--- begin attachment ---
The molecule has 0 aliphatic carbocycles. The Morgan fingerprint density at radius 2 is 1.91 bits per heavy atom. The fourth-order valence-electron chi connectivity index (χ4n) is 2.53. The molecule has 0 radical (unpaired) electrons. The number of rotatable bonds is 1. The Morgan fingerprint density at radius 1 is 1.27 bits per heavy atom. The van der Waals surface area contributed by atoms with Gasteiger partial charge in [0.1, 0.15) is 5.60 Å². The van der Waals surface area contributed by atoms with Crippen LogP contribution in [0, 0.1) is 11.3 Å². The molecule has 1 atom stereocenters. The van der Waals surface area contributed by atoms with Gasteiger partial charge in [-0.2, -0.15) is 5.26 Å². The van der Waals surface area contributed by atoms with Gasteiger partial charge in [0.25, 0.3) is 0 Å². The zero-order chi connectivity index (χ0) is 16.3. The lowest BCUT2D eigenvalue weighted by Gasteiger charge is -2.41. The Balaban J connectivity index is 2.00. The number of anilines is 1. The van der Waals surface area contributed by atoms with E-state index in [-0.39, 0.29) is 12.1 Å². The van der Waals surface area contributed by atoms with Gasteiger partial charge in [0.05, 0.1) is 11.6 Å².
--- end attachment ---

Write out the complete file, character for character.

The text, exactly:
The molecule has 0 aliphatic carbocycles. The Morgan fingerprint density at radius 2 is 1.91 bits per heavy atom. The fourth-order valence-electron chi connectivity index (χ4n) is 2.53. The molecule has 0 radical (unpaired) electrons. The number of rotatable bonds is 1. The Morgan fingerprint density at radius 1 is 1.27 bits per heavy atom. The van der Waals surface area contributed by atoms with Gasteiger partial charge in [0.1, 0.15) is 5.60 Å². The van der Waals surface area contributed by atoms with Crippen LogP contribution in [0, 0.1) is 11.3 Å². The molecule has 1 atom stereocenters. The van der Waals surface area contributed by atoms with Gasteiger partial charge in [-0.2, -0.15) is 5.26 Å². The van der Waals surface area contributed by atoms with Gasteiger partial charge in [0.25, 0.3) is 0 Å². The zero-order chi connectivity index (χ0) is 16.3. The lowest BCUT2D eigenvalue weighted by Gasteiger charge is -2.41. The Balaban J connectivity index is 2.00. The number of anilines is 1. The van der Waals surface area contributed by atoms with E-state index in [-0.39, 0.29) is 12.1 Å². The van der Waals surface area contributed by atoms with Gasteiger partial charge in [0.05, 0.1) is 11.6 Å².